We're in for a bumpy ride.
As long as governments continue to do things half-way, the longer it's going to take to run the speculators down into the ground.
A speculative bubble bursts when it becomes apparent that the only way to make money in the bubble is to have already left it. If you're still in it, you're screwed.
While I dislike the man intently, George Soros had something intelligent to say today in the Handelsblatt. I'm not going to link, but the gist of the story was that the core countries of the EMU will probably have to lose their AAA rating in order to save the periphery: the leverage that these countries will have to take on in order to bail out the welfare systems and failed government finances of many European countries - if not most - will mean, much like the US, that their pristine ratings are in jeopardy.
Which they are because of the political decision to support those countries come hell or high water, or both.
Now, speculators have a place in the world of finance. They are the ones who are willing to take great risks for great rewards.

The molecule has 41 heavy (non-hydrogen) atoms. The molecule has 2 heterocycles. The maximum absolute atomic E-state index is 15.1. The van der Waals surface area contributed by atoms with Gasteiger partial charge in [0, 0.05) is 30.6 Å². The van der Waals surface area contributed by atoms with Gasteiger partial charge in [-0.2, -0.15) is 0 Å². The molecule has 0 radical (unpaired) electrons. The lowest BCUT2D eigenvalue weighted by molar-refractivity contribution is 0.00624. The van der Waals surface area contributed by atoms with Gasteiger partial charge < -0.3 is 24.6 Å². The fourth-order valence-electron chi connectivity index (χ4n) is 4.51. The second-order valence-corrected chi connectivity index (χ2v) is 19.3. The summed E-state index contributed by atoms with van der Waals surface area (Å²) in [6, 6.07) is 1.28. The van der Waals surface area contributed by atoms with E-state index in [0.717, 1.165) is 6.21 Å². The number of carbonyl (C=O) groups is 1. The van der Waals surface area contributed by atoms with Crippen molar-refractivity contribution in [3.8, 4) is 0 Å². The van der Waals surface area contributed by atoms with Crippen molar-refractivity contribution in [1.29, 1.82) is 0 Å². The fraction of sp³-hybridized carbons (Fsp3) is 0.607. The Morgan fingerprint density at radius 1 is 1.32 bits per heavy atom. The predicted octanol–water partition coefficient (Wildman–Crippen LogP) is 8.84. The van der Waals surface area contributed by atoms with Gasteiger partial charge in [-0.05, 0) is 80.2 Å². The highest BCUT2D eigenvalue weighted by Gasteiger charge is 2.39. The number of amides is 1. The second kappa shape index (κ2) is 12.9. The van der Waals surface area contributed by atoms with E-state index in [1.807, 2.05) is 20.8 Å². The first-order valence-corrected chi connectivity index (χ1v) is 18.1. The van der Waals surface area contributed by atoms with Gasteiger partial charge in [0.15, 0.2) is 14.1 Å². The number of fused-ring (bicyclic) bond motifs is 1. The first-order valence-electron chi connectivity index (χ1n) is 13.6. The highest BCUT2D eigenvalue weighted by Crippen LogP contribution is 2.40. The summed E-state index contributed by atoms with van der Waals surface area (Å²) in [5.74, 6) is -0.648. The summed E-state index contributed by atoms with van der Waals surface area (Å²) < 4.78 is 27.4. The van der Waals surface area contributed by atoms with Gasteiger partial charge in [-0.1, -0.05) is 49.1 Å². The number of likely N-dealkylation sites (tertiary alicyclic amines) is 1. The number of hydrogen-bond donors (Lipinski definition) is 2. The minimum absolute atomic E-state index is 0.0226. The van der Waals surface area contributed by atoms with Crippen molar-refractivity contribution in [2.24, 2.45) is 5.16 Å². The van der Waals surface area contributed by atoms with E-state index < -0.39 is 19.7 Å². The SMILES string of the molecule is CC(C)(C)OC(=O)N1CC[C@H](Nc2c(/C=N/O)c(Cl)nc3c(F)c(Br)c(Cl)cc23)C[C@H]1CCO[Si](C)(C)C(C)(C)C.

Today, speculators who are desperately scrambling to get any sort of return of the kind that was barely adequate yesteryear are chasing mirages of high returns that are, under sober circumstances, more than outweighed by the risks involved: even the high-risk, high-return platitude of the past is under question. What we are seeing is the destructive phase of Schumpeter's creative destruction, a frenzy of self-destructive and Pyrrhic victories that is eating away at the soul of modern finance.
This is not an end game, the End of Days. It is, however, a major crisis, one that will see landscapes consumed by fire and floods, with "too big to fail" failing. It is a crisis of confidence, it is a crisis of fidelity, it is a crisis of trust. Wide-spread fraud, aided and abetted by politicians and by those who were charged with keeping an eye on things, must come out and be thoroughly cleansed from the system before trust can be established again.